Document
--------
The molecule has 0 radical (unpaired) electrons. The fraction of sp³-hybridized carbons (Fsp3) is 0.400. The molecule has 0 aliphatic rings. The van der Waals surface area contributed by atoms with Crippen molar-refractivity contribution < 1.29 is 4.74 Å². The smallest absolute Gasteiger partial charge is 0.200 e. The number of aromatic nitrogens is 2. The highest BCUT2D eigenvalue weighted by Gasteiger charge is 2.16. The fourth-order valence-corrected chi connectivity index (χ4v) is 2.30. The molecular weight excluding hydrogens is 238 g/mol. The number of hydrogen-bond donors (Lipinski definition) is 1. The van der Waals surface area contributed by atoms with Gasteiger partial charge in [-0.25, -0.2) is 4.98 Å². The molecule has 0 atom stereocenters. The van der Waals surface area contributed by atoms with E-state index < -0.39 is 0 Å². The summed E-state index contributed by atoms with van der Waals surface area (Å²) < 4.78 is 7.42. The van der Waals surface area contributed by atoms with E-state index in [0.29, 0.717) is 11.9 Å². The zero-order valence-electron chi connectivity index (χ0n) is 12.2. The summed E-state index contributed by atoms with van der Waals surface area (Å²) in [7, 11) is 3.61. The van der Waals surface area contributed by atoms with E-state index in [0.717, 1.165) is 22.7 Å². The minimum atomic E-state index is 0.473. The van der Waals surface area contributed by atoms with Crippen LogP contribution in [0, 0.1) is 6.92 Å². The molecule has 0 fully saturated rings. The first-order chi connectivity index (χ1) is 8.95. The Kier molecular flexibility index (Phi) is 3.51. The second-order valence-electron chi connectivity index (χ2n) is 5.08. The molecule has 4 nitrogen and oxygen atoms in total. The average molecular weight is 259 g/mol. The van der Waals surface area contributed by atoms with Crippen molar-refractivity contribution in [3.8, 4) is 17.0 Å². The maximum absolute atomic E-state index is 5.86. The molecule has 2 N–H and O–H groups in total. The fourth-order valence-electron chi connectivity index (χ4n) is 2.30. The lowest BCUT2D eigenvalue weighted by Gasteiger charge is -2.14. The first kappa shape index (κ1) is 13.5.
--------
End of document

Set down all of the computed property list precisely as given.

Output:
The molecule has 0 radical (unpaired) electrons. The fraction of sp³-hybridized carbons (Fsp3) is 0.400. The molecule has 0 aliphatic rings. The van der Waals surface area contributed by atoms with Crippen molar-refractivity contribution < 1.29 is 4.74 Å². The smallest absolute Gasteiger partial charge is 0.200 e. The number of aromatic nitrogens is 2. The highest BCUT2D eigenvalue weighted by Gasteiger charge is 2.16. The fourth-order valence-corrected chi connectivity index (χ4v) is 2.30. The molecular weight excluding hydrogens is 238 g/mol. The number of hydrogen-bond donors (Lipinski definition) is 1. The van der Waals surface area contributed by atoms with Gasteiger partial charge in [-0.25, -0.2) is 4.98 Å². The molecule has 0 atom stereocenters. The van der Waals surface area contributed by atoms with E-state index < -0.39 is 0 Å². The summed E-state index contributed by atoms with van der Waals surface area (Å²) < 4.78 is 7.42. The van der Waals surface area contributed by atoms with E-state index in [0.29, 0.717) is 11.9 Å². The zero-order valence-electron chi connectivity index (χ0n) is 12.2. The summed E-state index contributed by atoms with van der Waals surface area (Å²) in [7, 11) is 3.61. The van der Waals surface area contributed by atoms with E-state index in [0.717, 1.165) is 22.7 Å². The minimum atomic E-state index is 0.473. The van der Waals surface area contributed by atoms with Crippen LogP contribution in [0, 0.1) is 6.92 Å². The molecule has 0 fully saturated rings. The first-order chi connectivity index (χ1) is 8.95. The Kier molecular flexibility index (Phi) is 3.51. The second-order valence-electron chi connectivity index (χ2n) is 5.08. The molecule has 4 nitrogen and oxygen atoms in total. The average molecular weight is 259 g/mol. The van der Waals surface area contributed by atoms with Crippen molar-refractivity contribution in [3.8, 4) is 17.0 Å². The maximum absolute atomic E-state index is 5.86. The molecule has 2 N–H and O–H groups in total. The fourth-order valence-electron chi connectivity index (χ4n) is 2.30. The lowest BCUT2D eigenvalue weighted by Gasteiger charge is -2.14. The first kappa shape index (κ1) is 13.5.